The Scottish Programme will run in Edinburgh with 17 places available each year. Starting in October 2012, the Programme will last approximately 12 months and will include 12-14 direct contact days. Closing date for applications is Monday, 28th May. See details, https://senscot.net/?viewid=12274
Scottish Govt this week announced the launch of the People and Communities Fund. The Fund will provide £6m per year for the next three years to support community anchor organisations and registered social landlords deliver local regeneration activity and promote change in our most disadvantaged communities. Whilst the Fund is limited, other Scottish Govt initiatives such as public service reform and the forthcoming Community Empowerment Bill will provide further opportunities for Govt to demonstrate its commitment to community-led regeneration. See, https://senscot.net/?viewid=12273
The West Highland Free Press reported last week that another community in the Western Isles is considering community ownership. Local residents of South Harris Estate met on Thursday 10th May to consider taking ownership of the place they live. See, https://senscot.net/?viewid=12266 . Steve Wyler’s latest Locality blog happens to be on this theme – Steve’s an enthusiast. See, https://senscot.net/?viewid=12281
A year or so back, Senscot put together a list of social enterprise venues offering meeting/conference facilities etc (See, http://www.senscot.net/venues.php ). We’re delighted to see Community Enterprise Ltd taking this a step further with their new venture – SE Venues – Scotland’s only website dedicated to listing charitable and social enterprise venues. See, https://senscot.net/?viewid=12272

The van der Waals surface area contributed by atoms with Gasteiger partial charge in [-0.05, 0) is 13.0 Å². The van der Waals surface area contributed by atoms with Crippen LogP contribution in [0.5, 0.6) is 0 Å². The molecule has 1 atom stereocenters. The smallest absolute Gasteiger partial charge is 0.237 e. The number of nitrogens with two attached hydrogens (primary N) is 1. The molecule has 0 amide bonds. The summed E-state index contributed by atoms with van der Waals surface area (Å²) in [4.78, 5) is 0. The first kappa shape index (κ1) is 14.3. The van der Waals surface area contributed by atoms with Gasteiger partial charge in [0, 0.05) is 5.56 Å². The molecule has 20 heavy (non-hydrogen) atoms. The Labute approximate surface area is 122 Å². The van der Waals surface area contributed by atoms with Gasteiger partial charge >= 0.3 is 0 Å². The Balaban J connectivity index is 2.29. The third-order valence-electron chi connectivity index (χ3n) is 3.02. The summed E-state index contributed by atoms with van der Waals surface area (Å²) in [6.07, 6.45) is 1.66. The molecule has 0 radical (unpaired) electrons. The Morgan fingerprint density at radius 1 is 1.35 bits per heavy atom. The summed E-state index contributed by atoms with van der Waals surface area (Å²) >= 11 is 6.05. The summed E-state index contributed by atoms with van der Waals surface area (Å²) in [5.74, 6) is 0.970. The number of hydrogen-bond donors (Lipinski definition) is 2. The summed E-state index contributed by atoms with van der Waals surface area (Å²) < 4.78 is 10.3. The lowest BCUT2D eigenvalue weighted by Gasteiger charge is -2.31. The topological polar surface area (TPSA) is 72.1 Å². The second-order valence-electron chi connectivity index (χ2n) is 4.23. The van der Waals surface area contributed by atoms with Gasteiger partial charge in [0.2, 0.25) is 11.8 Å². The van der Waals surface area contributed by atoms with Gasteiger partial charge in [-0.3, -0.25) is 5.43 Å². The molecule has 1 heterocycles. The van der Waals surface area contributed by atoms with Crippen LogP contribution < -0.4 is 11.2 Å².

This week’s bulletin profiles a sports social enterprise that over the last two years, through basketball, has engaged with nearly 8,000 young people across South and North Lanarkshire. Reach for the Sky, founded by Graham Hunter, currently runs a number of basketball development academies, school initiatives, Easter & summer camps and outdoor streetball initiatives. In recent months, local leagues have also been established. In providing these opportunities, Reach for the Sky hopes to make its own contribution in tackling some of the social and economic issues experienced by local communities.
I have long thought of ‘creativity’ as seeing unlikely connections between things. The entrepreneur seeing – and making – undiscovered, opportunistic connections; Picasso revisualising a toy car as a sculpture. Came across this quote from the late Steve Jobs: "Creativity is just connecting things. When you ask creative people how they did something, they feel a little guilty because they didn’t really do it, they just saw something. It seemed obvious to them after a while. That’s because they were able to connect experiences they’ve had and synthesise new things". Picasso said that all children are artists – the problem is how to remain an artist when we grow up.
That’s all for this week.
Good luck with your adventures